idleprocess

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So, it's a bit different from simply wavelength distinction; it's also of fundamentally different nature.
Physicist I'm not either, but I gather the extremely short wavelength of gamma rays allows interactions with matter in ways that lesser wavelengths are fundamentally incapable of ... in a fashion that's similar to how alpha and beta particles can interact with matter, thus the ability of a Geiger counter to detect all three as scalpel_ninja put it.
 

aznsx

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My premise here is simply this:

I do not believe it is possible to either detect or measure the electromagnetic 'radiation' from a 'microwave' oven if it leaked (which it should not unless it is defective) using a 'Geiger counter'.

Anyway, if anyone buys a Geiger counter and wants to check their microwave oven, etc., I believe they will find that to be impossible and will thus be disappointed.
QUOTE:

"It is possible for Geiger counters to measure nuclear or ionizing radiation. Radiation from microcellular phones, microwave ovens, cellular phones, power lines, and electric appliances is non-ionizing electromagnetic radiation, which cannot be sensed using these instruments."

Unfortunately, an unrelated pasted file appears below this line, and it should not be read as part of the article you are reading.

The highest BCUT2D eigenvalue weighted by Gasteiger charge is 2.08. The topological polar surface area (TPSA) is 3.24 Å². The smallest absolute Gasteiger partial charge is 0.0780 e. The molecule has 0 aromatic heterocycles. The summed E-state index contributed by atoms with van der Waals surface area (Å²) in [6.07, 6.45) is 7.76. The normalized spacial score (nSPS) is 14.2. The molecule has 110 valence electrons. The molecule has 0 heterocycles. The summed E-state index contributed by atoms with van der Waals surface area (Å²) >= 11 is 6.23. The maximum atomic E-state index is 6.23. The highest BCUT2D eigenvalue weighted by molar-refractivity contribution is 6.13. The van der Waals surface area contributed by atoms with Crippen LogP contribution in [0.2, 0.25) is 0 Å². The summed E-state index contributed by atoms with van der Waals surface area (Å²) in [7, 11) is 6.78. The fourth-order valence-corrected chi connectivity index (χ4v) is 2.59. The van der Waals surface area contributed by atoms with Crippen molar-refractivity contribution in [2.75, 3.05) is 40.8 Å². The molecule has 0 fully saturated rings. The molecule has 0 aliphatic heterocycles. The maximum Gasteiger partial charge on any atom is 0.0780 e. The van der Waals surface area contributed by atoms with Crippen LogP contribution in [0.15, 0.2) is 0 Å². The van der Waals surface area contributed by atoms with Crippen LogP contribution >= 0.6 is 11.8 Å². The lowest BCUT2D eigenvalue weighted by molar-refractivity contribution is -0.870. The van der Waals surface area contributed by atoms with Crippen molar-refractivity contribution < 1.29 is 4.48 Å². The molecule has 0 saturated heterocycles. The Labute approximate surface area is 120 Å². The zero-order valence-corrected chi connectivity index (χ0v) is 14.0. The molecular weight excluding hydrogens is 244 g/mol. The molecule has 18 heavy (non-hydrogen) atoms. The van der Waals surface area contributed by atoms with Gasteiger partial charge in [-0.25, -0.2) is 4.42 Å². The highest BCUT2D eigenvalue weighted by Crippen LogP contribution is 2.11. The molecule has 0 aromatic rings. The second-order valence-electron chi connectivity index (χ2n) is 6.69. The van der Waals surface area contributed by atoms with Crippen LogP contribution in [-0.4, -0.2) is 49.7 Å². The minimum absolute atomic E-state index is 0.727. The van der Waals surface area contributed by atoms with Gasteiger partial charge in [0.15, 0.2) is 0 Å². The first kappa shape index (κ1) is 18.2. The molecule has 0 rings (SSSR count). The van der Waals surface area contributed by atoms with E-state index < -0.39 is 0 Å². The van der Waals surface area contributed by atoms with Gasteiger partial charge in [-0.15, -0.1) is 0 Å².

Source:


Please advise AFTER you've tried this, or have a link to any contradicting factual source.

Thank you all!

AZ out...
 

Poppy

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I knew that post was in error, but didn't say anything.

Medical Xray equipment by use of a transformer generates 60 KVp for small, easy to penetrate things like digits, and 80-100 KVp for denser objects like the lumbar spine.
That's 80,000 volts to 100,000 volts.
Not found in your typical microwave.
 

Bull-Dozer

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This season I added roughly $400 worth of additional fishing and outdoor gear. To be clear I am not a big spender by any means, I had been saving up for quite some time. Things fell together and I pulled the trigger.